16 July 2015

Someone at the IMF Gets It, but It Ain't Lagarde

In response to the mindlessly punitive deal for the Greek bailout, IMF staff have released a report that calls for massive debt write-downs, and an anonymous source at the IMF implied that such a write-down is a requirement for IMF participation:
The International Monetary Fund threatened to withdraw support for Greece’s bailout on Tuesday unless European leaders agree to substantial debt relief, an immediate challenge to the region’s plan to rescue the country.

The aggressive stance sets up a standoff with Germany and other eurozone creditors, which have been reluctant to provide additional debt relief. The I.M.F role is considered crucial for any bailout, not only to provide funding but also to supervise Greece’s compliance with the terms.

A new rescue program for Greece “would have to meet our criteria,” a senior I.M.F. official told reporters on Tuesday, speaking on the condition of anonymity. “One of those criteria is debt sustainability.”

Debt relief has been a contentious issue in the negotiations over the Greek bailout.

Athens has pushed aggressively for creditors to write down the country’s debt, which now exceeds €300 billion. Without it, Prime Minister Alexis Tsipras has argued the debt will remain a heavy weight on Greece’s troubled economy.

But Germany and other countries, including the Netherlands and Finland, are loath to grant Greece easier terms, which are a tough sell to their own voters. German Chancellor Angela Merkel has ruled out a “classic haircut” on Greece’s debt.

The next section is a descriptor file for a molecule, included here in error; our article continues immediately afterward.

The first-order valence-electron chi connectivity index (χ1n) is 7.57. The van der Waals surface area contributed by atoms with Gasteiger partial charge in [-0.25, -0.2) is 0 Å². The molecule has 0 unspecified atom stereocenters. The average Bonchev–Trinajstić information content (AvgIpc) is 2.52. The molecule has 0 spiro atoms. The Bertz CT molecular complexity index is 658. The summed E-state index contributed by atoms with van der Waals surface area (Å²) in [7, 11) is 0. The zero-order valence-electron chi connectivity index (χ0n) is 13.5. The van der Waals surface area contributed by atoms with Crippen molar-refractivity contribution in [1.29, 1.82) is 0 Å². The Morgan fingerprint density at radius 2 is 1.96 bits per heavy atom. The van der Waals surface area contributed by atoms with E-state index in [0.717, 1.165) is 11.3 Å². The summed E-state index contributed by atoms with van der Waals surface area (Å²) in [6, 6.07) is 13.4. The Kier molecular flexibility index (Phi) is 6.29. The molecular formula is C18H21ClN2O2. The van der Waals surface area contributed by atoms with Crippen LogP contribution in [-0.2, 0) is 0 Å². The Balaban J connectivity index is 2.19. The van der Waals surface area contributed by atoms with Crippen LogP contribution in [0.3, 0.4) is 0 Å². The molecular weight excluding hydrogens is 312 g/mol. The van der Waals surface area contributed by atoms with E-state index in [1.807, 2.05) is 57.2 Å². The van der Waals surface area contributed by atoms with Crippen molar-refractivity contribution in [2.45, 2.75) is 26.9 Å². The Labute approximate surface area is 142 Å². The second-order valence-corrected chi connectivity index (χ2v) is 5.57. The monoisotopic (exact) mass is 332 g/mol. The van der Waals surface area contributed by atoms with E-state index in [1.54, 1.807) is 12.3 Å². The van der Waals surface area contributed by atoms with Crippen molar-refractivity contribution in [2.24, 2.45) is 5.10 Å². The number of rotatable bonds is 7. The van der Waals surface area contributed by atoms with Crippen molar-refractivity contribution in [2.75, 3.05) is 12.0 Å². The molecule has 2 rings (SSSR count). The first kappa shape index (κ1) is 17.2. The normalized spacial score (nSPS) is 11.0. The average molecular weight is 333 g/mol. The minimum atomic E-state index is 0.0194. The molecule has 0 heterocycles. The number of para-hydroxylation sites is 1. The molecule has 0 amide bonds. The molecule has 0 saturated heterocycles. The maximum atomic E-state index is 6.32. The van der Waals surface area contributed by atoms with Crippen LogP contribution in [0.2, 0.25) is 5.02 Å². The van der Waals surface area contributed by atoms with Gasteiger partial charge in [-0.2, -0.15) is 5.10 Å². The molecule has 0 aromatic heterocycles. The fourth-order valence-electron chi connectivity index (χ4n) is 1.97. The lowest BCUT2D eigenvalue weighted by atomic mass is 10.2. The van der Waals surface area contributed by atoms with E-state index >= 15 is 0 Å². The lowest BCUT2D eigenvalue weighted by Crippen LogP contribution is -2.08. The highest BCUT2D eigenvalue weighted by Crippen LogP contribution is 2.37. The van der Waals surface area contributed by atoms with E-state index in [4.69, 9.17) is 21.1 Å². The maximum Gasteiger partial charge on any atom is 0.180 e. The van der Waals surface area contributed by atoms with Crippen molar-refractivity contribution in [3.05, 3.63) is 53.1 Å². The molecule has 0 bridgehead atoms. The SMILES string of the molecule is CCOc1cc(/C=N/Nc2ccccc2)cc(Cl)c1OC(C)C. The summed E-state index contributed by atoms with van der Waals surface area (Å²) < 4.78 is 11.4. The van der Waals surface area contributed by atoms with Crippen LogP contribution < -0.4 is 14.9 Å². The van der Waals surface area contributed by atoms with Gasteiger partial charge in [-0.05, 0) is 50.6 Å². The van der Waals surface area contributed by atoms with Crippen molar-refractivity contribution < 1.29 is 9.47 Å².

The I.M.F. is now firmly siding with Greece on the issue. In a report released publicly on Tuesday, the fund proposed that creditors let Athens write off part of its huge eurozone debt or at least make no payments for 30 years.


In going public, the I.M.F. is making a tactical move, adding pressure to the negotiations over the bailout deal. But its aggressive position also complicates efforts to complete a deal, with Greece’s Parliament scheduled to vote on Wednesday whether to accept the creditors’ conditions.
One thing that we can be sure of, however, is that whoever leaked the need for debt relief was not the Managing Director of the International Monetary Fund Christine Lagarde, because she has walked back this assessment:
In general, when discussing large complicated institutions distinctions must be made between parts of this institution. The mainstream press is particularly bad at that kind of nuance because these organizations are already complicated: making further distinctions between IMF managing directors, IMF staff and the IMF executive board gets needlessly obscurant in their view. However, these distinctions are important. The report that was leaked two weeks ago and the latest update to that report was written by IMF staff and specifically “neither discussed with nor approved by the IMF’s Executive Board”. Additionally, Christine Lagarde or her title “managing director” appear no where in this document. Thus to say that the “IMF” is saying anything in this report is deeply misleading.

The reporting of this latest update was even more muddled because it was combined with an anonymous statement from a “senior IMF official” by the Financial Times. The Financial Times lede reads as follows: